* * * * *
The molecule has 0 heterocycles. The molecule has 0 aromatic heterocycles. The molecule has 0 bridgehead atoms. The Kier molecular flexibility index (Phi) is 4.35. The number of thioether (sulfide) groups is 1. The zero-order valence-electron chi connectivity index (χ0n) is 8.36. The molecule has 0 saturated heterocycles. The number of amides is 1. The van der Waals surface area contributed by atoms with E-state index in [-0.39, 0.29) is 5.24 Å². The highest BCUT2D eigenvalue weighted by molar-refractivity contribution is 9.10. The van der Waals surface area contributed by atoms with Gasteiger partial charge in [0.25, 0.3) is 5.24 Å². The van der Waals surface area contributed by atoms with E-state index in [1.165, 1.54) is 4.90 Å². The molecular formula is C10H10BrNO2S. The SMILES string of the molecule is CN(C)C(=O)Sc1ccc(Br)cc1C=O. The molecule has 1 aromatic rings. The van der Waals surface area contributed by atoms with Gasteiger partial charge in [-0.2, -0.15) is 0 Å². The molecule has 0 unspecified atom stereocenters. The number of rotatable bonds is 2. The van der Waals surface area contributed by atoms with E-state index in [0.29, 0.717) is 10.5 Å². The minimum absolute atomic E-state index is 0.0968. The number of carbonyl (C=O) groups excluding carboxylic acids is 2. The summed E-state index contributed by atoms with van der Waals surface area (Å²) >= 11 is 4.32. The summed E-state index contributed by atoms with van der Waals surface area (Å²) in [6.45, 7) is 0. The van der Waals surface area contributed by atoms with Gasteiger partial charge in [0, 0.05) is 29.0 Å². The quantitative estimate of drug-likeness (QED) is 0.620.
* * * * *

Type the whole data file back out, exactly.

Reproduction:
The molecule has 0 heterocycles. The molecule has 0 aromatic heterocycles. The molecule has 0 bridgehead atoms. The Kier molecular flexibility index (Phi) is 4.35. The number of thioether (sulfide) groups is 1. The zero-order valence-electron chi connectivity index (χ0n) is 8.36. The molecule has 0 saturated heterocycles. The number of amides is 1. The van der Waals surface area contributed by atoms with E-state index in [-0.39, 0.29) is 5.24 Å². The highest BCUT2D eigenvalue weighted by molar-refractivity contribution is 9.10. The van der Waals surface area contributed by atoms with Gasteiger partial charge in [0.25, 0.3) is 5.24 Å². The van der Waals surface area contributed by atoms with E-state index in [1.165, 1.54) is 4.90 Å². The molecular formula is C10H10BrNO2S. The SMILES string of the molecule is CN(C)C(=O)Sc1ccc(Br)cc1C=O. The molecule has 1 aromatic rings. The van der Waals surface area contributed by atoms with Gasteiger partial charge in [-0.2, -0.15) is 0 Å². The molecule has 0 unspecified atom stereocenters. The number of rotatable bonds is 2. The van der Waals surface area contributed by atoms with E-state index in [0.29, 0.717) is 10.5 Å². The minimum absolute atomic E-state index is 0.0968. The number of carbonyl (C=O) groups excluding carboxylic acids is 2. The summed E-state index contributed by atoms with van der Waals surface area (Å²) >= 11 is 4.32. The summed E-state index contributed by atoms with van der Waals surface area (Å²) in [6.45, 7) is 0. The van der Waals surface area contributed by atoms with Gasteiger partial charge in [0, 0.05) is 29.0 Å². The quantitative estimate of drug-likeness (QED) is 0.620.